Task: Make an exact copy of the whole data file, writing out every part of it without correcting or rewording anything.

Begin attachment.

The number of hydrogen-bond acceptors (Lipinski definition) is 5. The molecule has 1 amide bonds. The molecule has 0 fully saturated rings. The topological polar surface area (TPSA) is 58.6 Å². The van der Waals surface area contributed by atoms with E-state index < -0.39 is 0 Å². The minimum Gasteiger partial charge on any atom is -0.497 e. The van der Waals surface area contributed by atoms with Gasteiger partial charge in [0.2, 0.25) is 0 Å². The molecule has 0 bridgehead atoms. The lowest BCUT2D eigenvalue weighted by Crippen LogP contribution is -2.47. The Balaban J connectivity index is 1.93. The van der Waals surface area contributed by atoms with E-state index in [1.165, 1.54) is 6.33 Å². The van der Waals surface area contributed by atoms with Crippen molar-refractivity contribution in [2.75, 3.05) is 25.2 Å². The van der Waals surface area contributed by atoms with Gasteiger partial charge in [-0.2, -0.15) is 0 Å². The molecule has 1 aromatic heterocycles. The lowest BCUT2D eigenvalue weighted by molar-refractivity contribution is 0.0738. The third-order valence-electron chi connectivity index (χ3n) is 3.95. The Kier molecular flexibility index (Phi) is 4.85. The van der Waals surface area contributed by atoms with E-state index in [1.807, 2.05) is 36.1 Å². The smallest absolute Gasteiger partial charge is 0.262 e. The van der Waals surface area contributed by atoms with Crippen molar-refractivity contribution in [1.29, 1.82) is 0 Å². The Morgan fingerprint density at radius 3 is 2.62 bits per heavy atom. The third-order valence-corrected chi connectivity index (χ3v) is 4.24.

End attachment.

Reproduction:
The number of hydrogen-bond acceptors (Lipinski definition) is 5. The molecule has 1 amide bonds. The molecule has 0 fully saturated rings. The topological polar surface area (TPSA) is 58.6 Å². The van der Waals surface area contributed by atoms with E-state index < -0.39 is 0 Å². The minimum Gasteiger partial charge on any atom is -0.497 e. The van der Waals surface area contributed by atoms with Gasteiger partial charge in [0.2, 0.25) is 0 Å². The molecule has 0 bridgehead atoms. The lowest BCUT2D eigenvalue weighted by Crippen LogP contribution is -2.47. The Balaban J connectivity index is 1.93. The van der Waals surface area contributed by atoms with E-state index in [1.165, 1.54) is 6.33 Å². The van der Waals surface area contributed by atoms with Crippen molar-refractivity contribution in [2.75, 3.05) is 25.2 Å². The van der Waals surface area contributed by atoms with Gasteiger partial charge in [-0.2, -0.15) is 0 Å². The molecule has 1 aromatic heterocycles. The lowest BCUT2D eigenvalue weighted by molar-refractivity contribution is 0.0738. The third-order valence-electron chi connectivity index (χ3n) is 3.95. The Kier molecular flexibility index (Phi) is 4.85. The van der Waals surface area contributed by atoms with E-state index in [1.807, 2.05) is 36.1 Å². The smallest absolute Gasteiger partial charge is 0.262 e. The van der Waals surface area contributed by atoms with Crippen molar-refractivity contribution in [1.29, 1.82) is 0 Å². The Morgan fingerprint density at radius 3 is 2.62 bits per heavy atom. The third-order valence-corrected chi connectivity index (χ3v) is 4.24.